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Symposium Day 1 reveals underlying issues on ECOWAS new ECO currency

Day 1 of ECO currency symposium   -  
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ISSOUF SANOGO/AFP or licensors


Special correspondent for Africanews, Serge Koffi, reports on the West African ECO current Symposium which kicked off on May 26, 2021.

What currency in the West African zone?
How could this currency participate in the development of the zone?

These are some of the questions addressed here at the Etats Généraux de l'Eco in Lomé, Togo.

The first part of the day was devoted to the debate on the challenges of monetary integration in West Africa.

Economist Lionel Zinsou gave his take on issues surrounding the currency.

"It's good to be in an academic environment to work on it. That's what's at stake in these Etats Généraux de l'Eco. Governments need to listen to anger, in general, and this is what makes them move forward. 

"But they also need to listen to knowledge, because if we make big mistakes, we will also have a currency that will not do its job. And it's very easy to get away with it. You can have multiple exchange rates, you can have hyperinflation. "

First discussions, but also first divergences around monetary policy in West Africa: the convergence criteria.

In other words, the economic indicators that member countries must respect -- in the Economica West African African States region (ECOWAS).
A zone that includes heterogeneous economies -- and as such, the issue is bound to divide.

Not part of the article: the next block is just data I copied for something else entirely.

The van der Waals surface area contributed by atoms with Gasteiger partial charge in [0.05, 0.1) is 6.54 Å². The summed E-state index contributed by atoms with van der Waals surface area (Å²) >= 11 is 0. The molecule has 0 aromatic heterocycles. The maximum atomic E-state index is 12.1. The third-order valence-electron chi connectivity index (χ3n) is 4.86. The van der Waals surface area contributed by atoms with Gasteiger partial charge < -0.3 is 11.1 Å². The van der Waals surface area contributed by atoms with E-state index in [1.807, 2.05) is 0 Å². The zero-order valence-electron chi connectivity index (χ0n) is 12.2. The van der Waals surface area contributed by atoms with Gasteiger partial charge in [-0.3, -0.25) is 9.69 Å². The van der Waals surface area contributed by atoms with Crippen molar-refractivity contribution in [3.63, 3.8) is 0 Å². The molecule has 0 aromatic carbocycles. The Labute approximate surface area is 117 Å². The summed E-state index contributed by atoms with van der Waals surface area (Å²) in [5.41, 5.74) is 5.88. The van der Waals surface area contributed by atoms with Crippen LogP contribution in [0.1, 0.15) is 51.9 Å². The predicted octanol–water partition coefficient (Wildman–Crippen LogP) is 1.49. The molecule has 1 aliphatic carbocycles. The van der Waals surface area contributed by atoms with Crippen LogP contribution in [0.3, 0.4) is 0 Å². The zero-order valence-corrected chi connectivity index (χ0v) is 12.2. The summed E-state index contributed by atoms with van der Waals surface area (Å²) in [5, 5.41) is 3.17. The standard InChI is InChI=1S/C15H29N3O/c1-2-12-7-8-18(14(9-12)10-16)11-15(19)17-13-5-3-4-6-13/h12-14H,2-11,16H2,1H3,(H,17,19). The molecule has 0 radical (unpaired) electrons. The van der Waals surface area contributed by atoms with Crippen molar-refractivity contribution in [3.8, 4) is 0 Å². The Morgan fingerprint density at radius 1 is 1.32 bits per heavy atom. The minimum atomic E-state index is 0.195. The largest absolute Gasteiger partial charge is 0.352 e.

Kako Nubukpo, the Chairman of the Scientific Committee of the Colloquium on the Economy, provided some more insight into the matter.

"As you know, the implementation of a new currency is not a simple process, it is necessary to withdraw the notes and coins of the existing currencies.

"It is necessary to ensure that during the period of monetary transition, there are no counterfeit eco notes that begin to circulate in the ECOWAS zone. The right institutional structure of the future central bank must be found."

This day has not only shed light on disagreements but also opened up focused dialogue.

And by bringing together researchers, academics and civil society personalities, this first day of the symposium has -- above all, enabled an almost complete presentation of a topic that has now become unavoidable:

The issue of the CFA franc.

A currency that is rightly or wrongly accused of being at the root of the zone's ills.

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